Earnings of criminal legal aid barristers fall 8% in two years


Experience was not well rewarded by the AGFS

The fee income of Crown Court legal aid barristers from the Advocated Graduated Fee Scheme (AGFS) has fallen by 8% in the last two years, new figures have shown.

As overall earnings declined, female and BME defence barristers fared relatively better, with both groups earning on average 3% more from the scheme than their colleagues.

The earnings of QCs were not included in the report, published yesterday by the Ministry of Justice (MoJ), on behalf of a joint research group made up of representatives from the Bar Council, Criminal Bar Association, Legal Aid Agency and MoJ.

Of around 4,300 barristers who received some income from the AGFS, only 39% consistently provided “substantial advocacy” over a number of years.

During the financial years 2013-23, 2013-4 and 2014-5, the average gross income of these barristers fell from £69,000 to £65,000. As with other figures for barristers’ earnings, VAT and the cost of chambers are not included.

The smaller group of “notionally full-time” criminal legal aid barristers did better, with fees declining during the period from £97,000 to £90,000. Almost two thirds of this group (64%) earned over £50,000 from the scheme, and a third earned over £100,000.

Experience was not well rewarded by the AGFS. Average fee income increased by around 2% for every five years of experience, equating to a 14% increase over the 35-year career of a Crown Court defence barrister.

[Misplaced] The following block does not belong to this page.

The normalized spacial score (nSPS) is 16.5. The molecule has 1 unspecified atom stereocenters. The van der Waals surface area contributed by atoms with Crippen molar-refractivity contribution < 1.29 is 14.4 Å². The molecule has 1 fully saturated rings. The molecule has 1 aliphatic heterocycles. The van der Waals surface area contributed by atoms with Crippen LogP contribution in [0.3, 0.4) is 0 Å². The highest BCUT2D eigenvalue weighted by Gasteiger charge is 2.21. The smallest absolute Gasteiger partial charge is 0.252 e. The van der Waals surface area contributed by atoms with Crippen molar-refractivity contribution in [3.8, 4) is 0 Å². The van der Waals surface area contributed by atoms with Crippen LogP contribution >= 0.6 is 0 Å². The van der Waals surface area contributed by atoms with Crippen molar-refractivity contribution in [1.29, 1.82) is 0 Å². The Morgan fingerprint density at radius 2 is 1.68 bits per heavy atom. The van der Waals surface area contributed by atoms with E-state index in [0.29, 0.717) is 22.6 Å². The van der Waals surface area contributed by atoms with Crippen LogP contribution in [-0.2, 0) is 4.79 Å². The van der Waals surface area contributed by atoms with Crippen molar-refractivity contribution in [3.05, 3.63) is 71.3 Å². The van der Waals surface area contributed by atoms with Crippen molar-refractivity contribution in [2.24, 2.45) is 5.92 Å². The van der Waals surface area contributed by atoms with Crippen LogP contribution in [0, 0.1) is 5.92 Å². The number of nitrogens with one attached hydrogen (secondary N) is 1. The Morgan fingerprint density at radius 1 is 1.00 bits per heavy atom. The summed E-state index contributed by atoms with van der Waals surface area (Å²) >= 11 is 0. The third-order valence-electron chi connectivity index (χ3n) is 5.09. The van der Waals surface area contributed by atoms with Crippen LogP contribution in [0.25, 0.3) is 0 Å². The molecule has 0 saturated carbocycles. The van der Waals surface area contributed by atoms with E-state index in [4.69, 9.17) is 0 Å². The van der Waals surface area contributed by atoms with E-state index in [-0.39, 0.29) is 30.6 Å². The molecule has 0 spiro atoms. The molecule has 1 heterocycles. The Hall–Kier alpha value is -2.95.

Alistair MacDonald QC, chairman of the Bar Council, said the report provided “clear evidence” that barristers’ fees for criminal legal aid work had fallen.

“At the very junior end, it is not uncommon for a barrister to put in a hard day’s work at a magistrates’ court and still fail to make the minimum wage.

“This report also shows that the payment structure provides little scope for career progression for criminal barristers.

“It takes many years of practice and training at the Bar to prosecute and defend complex criminal cases, but if it is unaffordable for young barristers to pursue this line of work, we will find cases collapsing due to a lack of experienced counsel.”

Sam Mercer, head of equality and diversity at the Bar Council, warned that the diversity of the junior criminal Bar could suffer.

“A low, flat, pay structure exacerbates the difficulties faced by talented female barristers who have to pay for childcare and it is a disincentive to those from modest financial backgrounds struggling with student debt.

“Our adversarial system of justice demands that individuals of exceptional ability should work in this challenging area of law. Restricting the diversity of the criminal Bar means we risk losing out on much-needed talent.”


    Readers Comments

  • tombo4 says:

    “… VAT and the cost of chambers are not included”. What does this mean? Government persistently includes VAT in these figures, and the cost of chambers is never paid anyway, but still has to be met from the figures.

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